4 out of 4 stars
Share This Review
Are you searching for a book that encompasses multiple genres? One that establishes multiple characters? What about moments of conflict? If this sounds like something for you as a reader, then make sure you pick up Apollo’s Raven by Linnea Tanner.
Apollo’s Raven is mostly historical fiction, but it contains elements of romance, fantasy, action, and drama. These elements make the plot much more interesting than if it was just one genre, and it is more compelling to a wider reading audience. However, some people may not care for the changing perspectives. There’s also the salacious undertones that may make other people uncomfortable with how circumstantiated the language is in describing how to exploit someone less experienced.
I enjoyed the characterization of the main characters and how the plot was very detailed. However, I wish that the secondary characters had been more fleshed out. Two characters weren’t well defined and pretty much disappeared for most of the book. It's somewhat understandable since they only served one purpose and they weren’t mentioned again except for little reminders that they were with the enemy. They weren't as important as Marcellus and Catrin are.
People might not want to read this because there is a lot of violence and implied torture. Worship of multiple gods and sacrifices are done a lot and the sacrifices get fairly bloody. However, if you can overlook the violence, visceral scenes and the fact that they follow an ancient religion with multiple gods then this is for you. This might be viewed as more educational than bad because of the discussions for peace and prosperity.
Marcellus and Catrin’s relationship is complicated. Essentially, they start out as enemies but then they eventually become friends with an attraction for each other. Even when they develop a romantic relationship, they still have a lot of distrust for each other. Catrin also acts as Marcellus’ interpreter and when others can speak Latin, Catrin is the only one that is semi-civil to him.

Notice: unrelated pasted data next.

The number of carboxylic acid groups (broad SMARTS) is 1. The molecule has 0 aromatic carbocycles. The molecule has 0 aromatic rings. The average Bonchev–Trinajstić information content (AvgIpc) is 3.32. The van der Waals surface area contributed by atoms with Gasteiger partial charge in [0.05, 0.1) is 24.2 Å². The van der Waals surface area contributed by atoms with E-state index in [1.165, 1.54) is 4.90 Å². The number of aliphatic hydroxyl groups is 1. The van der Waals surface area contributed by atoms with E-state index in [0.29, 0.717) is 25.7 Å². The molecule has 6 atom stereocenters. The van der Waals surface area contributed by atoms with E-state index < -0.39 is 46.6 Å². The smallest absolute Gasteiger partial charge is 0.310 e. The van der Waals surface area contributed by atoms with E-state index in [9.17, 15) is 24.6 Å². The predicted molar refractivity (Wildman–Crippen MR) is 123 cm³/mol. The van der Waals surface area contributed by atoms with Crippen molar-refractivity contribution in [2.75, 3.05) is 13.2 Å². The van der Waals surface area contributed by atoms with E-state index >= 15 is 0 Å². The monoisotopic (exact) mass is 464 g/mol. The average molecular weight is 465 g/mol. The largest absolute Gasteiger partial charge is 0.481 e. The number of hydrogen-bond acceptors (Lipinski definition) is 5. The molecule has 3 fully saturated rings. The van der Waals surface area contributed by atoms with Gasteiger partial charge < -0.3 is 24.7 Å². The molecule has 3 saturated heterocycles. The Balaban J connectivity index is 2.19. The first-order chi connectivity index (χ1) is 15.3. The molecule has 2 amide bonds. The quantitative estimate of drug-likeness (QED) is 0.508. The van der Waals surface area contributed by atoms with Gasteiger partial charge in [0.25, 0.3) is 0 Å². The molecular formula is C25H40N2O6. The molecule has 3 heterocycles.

The contrast between the two civilizations is very noticeable. Romans are depicted as being more civilized, warriors, and they don't treat the women as equals. Cantiaci or Celtic warriors are depicted as being wilder than the Romans and everyone is treated equally, including the women. I thought that seeing both sides react to each other was a great way to show how culture shock works.
As far as editing goes, there were only four mistakes that I found. This indicates to me that this book was professionally edited. It is also notable that everything has been well researched in order to accurately depict the historical side of the book. With these considerations and the fact that you keep up to date on the Curse of the Clansmen and Kings series through the author’s website,
www.linneatanner.com, I give this book 4 out of 4 stars.
Since I enjoyed Apollo’s Raven so much, I have already preordered its sequel, Dagger’s Destiny. I can’t wait to continue reading about Marcellus and Catrin. It would also be nice if secondary characters with little background were more prevalent in this next one. Give Apollo’s Raven a chance, it really does a great job at incorporating two very different cultures.
View: on Bookshelves | on Amazon | on iTunes
Like holsam_87's review? Post a comment saying so!